The addition of about 0.5 to about 20% by volume of sulfur dioxide to the fluorine-containing fluid medium of this process improves the solvent barrier properties of the resulting blow molded container. The addition of about 0.5 to about 20% by volume of carbon monoxide, about 0.5 to about 50% by volume of carbon dioxide or mixtures thereof to the medium improves the oil barrier properties of the container. About 0.05 to about 25% by volume of oxygen increases the dyeability as well as the oil barrier properties of the container when it is mixed into the medium. Finally, the surface flame retardancy of the container is improved if about 0.5 to about 99% by volume of chlorine, bromine or mixtures thereof are added to the medium. The balance of the fluid medium, if necessary, is an inert gas such as nitrogen, argon, helium and the like] PREFERRED EMBODIMENT OF THE PRESENT INVENTION In a preferred embodiment of the present invention, a reactive gas mixture comprising from about 1% to 10% by volume fluorine and 99% to by volume of the inert gas is used as the fluid medium in the blow molding operation. The level of fluorine in the reactive gas mixture is critical to the process of the present invention. If the concentration of the fluorine exceeds about 20 vol.%, the tendency for the fluorine to cause combustion of the plastic is greatly increased because of the relatively high temperatures used during the blow molding process. In fact, it is completely surprising that one is able to simultaneously expand the parison and to fluorine-treat the inner surface of the resulting blown article because of the tendency for plastic materials to burn in the presence of fluorine when temperatures exceed 50C.
The preferred thermoplastic compositions employed in the process in a polyolefin polymer or copolymer of the following monomers, ethylene, propylene, lbutene, l-pentene 4-methyl-l-pentene, 3-methyl-lbutene and 3,3-dimethyl-1butene. These compositions can also contain optional ingredients such as pigments, fillers, delustrants, plasticizers, flame retardants, antistatic agents, and other materials known in the art to modify the chemical and physical properties of the finished thermoplastic article. These compositions can even contain other plastics blended with the polyolefin.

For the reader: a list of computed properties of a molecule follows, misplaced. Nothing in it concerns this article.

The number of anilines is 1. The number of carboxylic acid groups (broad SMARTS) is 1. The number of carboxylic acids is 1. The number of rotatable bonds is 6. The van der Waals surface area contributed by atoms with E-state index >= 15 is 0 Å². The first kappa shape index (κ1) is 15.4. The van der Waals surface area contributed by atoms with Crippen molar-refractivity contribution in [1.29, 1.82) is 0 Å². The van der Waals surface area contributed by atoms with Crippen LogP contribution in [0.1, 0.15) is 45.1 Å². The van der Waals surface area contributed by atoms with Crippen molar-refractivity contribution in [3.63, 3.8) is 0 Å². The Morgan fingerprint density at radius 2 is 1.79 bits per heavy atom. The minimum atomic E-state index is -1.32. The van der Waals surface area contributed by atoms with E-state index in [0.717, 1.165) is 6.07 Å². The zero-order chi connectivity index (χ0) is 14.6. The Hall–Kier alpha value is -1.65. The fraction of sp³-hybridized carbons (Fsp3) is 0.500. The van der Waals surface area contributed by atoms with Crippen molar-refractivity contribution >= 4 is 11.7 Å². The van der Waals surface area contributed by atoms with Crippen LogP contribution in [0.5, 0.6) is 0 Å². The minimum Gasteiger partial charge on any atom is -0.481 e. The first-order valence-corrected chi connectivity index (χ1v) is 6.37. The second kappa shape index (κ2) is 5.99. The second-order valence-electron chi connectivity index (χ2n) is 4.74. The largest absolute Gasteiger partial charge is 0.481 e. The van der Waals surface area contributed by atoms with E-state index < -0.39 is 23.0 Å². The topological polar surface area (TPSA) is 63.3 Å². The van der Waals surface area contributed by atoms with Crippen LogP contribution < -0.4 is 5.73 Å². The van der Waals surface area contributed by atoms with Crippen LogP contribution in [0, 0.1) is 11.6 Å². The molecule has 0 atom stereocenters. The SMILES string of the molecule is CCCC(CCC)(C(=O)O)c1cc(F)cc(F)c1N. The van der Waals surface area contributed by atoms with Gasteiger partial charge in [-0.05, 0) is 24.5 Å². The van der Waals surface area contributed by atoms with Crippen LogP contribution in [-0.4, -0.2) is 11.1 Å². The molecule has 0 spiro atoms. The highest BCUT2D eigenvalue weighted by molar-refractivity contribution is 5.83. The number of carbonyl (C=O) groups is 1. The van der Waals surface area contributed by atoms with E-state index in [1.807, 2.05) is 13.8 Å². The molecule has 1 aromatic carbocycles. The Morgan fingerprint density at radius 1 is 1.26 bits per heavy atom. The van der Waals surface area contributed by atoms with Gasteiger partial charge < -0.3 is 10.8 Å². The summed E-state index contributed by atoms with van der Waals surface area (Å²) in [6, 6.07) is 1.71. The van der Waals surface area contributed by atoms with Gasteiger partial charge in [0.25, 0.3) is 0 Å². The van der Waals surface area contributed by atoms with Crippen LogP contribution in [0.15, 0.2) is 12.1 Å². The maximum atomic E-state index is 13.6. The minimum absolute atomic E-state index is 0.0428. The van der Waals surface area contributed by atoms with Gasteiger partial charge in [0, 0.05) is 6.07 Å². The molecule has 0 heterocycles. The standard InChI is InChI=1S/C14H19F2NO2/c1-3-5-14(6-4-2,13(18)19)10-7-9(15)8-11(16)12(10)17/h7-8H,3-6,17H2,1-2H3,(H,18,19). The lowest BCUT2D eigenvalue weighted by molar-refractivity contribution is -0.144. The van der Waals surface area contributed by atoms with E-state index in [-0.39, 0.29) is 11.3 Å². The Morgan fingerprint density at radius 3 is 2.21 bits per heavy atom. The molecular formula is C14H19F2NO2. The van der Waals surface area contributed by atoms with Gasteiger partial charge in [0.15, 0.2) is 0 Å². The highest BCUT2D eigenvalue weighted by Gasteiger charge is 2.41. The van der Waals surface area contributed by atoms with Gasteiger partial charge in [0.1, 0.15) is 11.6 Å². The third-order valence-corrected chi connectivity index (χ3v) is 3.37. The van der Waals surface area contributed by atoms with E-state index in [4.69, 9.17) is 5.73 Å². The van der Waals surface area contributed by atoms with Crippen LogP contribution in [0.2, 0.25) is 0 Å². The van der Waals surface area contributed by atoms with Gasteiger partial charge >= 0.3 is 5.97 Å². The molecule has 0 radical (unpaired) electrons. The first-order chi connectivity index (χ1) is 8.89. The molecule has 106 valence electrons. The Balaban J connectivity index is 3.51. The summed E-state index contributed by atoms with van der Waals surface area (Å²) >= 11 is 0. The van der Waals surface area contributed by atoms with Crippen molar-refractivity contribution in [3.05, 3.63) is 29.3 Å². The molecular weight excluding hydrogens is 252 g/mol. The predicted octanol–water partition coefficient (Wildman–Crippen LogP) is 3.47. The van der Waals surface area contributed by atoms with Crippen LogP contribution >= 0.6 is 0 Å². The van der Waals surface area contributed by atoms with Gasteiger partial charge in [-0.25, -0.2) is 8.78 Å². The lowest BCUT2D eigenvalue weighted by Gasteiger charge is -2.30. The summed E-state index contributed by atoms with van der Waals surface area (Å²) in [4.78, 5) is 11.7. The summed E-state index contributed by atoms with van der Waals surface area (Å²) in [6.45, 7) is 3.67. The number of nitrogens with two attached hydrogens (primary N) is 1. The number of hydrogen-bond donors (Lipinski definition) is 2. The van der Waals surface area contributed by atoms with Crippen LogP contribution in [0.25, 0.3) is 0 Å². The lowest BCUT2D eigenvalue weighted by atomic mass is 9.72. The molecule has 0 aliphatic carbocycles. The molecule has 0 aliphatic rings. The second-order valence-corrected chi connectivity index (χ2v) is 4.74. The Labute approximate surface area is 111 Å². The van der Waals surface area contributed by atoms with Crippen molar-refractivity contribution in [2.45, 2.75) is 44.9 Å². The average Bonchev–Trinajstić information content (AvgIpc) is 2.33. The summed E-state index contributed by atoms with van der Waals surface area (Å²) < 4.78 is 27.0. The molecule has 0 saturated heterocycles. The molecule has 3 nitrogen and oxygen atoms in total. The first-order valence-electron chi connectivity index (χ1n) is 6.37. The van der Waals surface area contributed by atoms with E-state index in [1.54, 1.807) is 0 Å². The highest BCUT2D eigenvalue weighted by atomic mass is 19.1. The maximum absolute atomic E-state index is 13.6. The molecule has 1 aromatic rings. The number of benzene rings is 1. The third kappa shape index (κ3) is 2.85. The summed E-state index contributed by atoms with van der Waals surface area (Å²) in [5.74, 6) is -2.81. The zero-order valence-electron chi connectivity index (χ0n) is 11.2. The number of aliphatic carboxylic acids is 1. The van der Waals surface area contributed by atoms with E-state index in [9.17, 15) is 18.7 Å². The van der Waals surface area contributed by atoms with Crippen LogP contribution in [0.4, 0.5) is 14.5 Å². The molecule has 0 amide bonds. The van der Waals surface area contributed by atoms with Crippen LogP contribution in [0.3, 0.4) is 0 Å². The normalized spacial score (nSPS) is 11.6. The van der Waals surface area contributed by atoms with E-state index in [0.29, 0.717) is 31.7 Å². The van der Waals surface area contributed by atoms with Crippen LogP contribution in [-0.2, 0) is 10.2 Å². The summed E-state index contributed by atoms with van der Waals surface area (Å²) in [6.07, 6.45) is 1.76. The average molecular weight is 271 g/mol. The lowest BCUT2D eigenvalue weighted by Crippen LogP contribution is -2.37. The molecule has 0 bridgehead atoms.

The invention is further illustrated by reference to the following examples.
EXAMPLE 1 son were sealed. The still molten parison was then expanded into the shape of the mold with a reactive gas mixture having the concentration of fluorine indicated The blow molded bottles of the Example and Control (two bottles formed at each level of fluorine concentration) were each filled with approximately equal quantities of toluene. The toluene-containing bottles were then capped with a heat sealable cap line (polyethylene liner heat sealed to top of the bottle) followed by a screw-on metal cap. This type of seal allows virtually no leakage. The bottles were then placed in a hot box at 100F. The amount of toluene lost from each bottle was recorded in grams at 1, 7, and 14 days of test time. The results are provided in the Table 11 below for the bottles of the Example and Control.
TABLE II SOLVENT RETENTION DATA O-day l-day Tare wt. Gross Gross l-day l-day of wt. of wt. of wt. change wt. bottle bottle bottle in grams change CONTROL A 27.2 276.59 222.85 53.74 19.43 B 31.72 286.7 237.85 48.85 17.04 RUN 1 A 27.34 283.84 265.28 18.56 6.54 B 24.61 281.9 256.64 25.26 8.96 RUN 2 A 28.43 281.6 280.4 1.2 0.43 B 28.29 284.75 283.74 1.01 0.35 RUN 3 7-days 7-days 7-days 14-days I4-days 14-days Gross wt. wt. change wt. Gross wt. wt. change 71 wt.
of bottle in grams change of bottle in grams change CONTROL A 28.95 247.64 89.53 27.19 249.40 90.17 B 77.21 209.49 73.07 31.71 254.99 88.94 RUN l A 151.66 132.18 46.57 102.85 180.99 63.76 B 160.02 121.88 62.39 122.39 159.51 56.58 RUN 2 A 272.19 9.41 3.34 262.12 19.48 6.92 B 274.81 9.94 3.49 263.30 21.45 7.53 RUN 3 in Table 1 below. The blowing time was 5 seconds. Water was passed through the mold for approximately 15 seconds to cool the resulting bottle. The fluorinecontaining gas was removed from the cooled bottle with air. The mold was then opened and a 1 pint bottle having the very favorable solvent retention characteristics indicated in Table 11 below was removed.
The foregoing blow molding operation was repeated except that air was used to expand the parison in the place of the fluorine-containing gas mixture.
Table 11 indicates that contrary to prior art fluorine treatment processes, a significant improvement occurs in the solvent retention characteristics of blow molded polyethylene bottles which have been treated with as little as 1% fluorine in accordance with the process of the present invention. This improvement is of such signiflcance that it is possible to achieve at least a 10% reduction in the wall thickness of the bottles prepared in accordance with this invention over bottles blow molded by prior art techniques.